- Colleen MacFarlane
In the 19th century tuberculosis was known as “consumption”. Consumption is defined as, "a wasting away of the body." To understand what it means to be dying of consumption during the 19th century, you need to understand death was caused by a vicious lung disease. Consumption ravaged the world during the 19th century, although it has been around far longer. It was easily spread whenever a patient coughed in the presence of others, and the droplets from their diseased lungs easily infected those exposed.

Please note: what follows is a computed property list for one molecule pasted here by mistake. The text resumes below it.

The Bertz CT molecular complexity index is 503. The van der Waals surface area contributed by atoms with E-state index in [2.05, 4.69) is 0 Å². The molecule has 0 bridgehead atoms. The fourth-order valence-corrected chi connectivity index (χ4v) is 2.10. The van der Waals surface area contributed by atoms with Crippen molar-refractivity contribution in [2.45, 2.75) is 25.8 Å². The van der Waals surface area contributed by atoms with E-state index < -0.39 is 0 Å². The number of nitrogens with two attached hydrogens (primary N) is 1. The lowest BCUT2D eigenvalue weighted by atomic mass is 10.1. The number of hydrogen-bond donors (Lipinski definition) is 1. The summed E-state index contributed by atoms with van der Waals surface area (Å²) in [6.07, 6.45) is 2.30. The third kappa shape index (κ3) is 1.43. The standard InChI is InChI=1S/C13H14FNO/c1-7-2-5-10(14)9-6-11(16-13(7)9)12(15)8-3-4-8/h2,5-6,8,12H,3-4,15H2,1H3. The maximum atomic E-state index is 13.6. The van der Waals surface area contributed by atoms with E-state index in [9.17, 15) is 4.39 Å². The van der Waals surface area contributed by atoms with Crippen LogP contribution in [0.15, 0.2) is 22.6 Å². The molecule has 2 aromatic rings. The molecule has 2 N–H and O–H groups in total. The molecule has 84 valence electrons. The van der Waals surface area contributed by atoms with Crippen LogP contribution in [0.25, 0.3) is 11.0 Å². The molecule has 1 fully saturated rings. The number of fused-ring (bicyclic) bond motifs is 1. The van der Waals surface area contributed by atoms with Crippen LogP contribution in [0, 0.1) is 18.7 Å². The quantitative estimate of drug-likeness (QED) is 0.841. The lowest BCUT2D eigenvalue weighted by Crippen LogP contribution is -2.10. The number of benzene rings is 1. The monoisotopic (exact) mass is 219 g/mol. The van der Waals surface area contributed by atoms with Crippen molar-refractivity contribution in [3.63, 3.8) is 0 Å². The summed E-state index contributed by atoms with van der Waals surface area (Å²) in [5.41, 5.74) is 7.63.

In 1882 Dr. Robert Koch discovered that consumption was caused by a bacterium, which was then named Mycobacterium tuberculosis. The bacteria targeted the lungs and led to a slow and excruciating death. The bacteria burrow into the lungs and begin to eat through the tissue working its way from the inside of the lungs to the outside. The bacteria reduced lung capacity and function. The patient's chest begins to fill with blood as the destroyed lung tissue turns to liquid. The lungs eventually liquify, robbing the patient of oxygen as the patient drowns and respiratory failure follows.
When consumption came to Chaska, Dr. Jones gave stern advice to Papa Kerker, and the entire choir, to stop singing as this contributed to the spread of consumption. Nonetheless, according to his death certificate on file at the Chaska Courthouse, Papa Kerker died of consumption in 1883.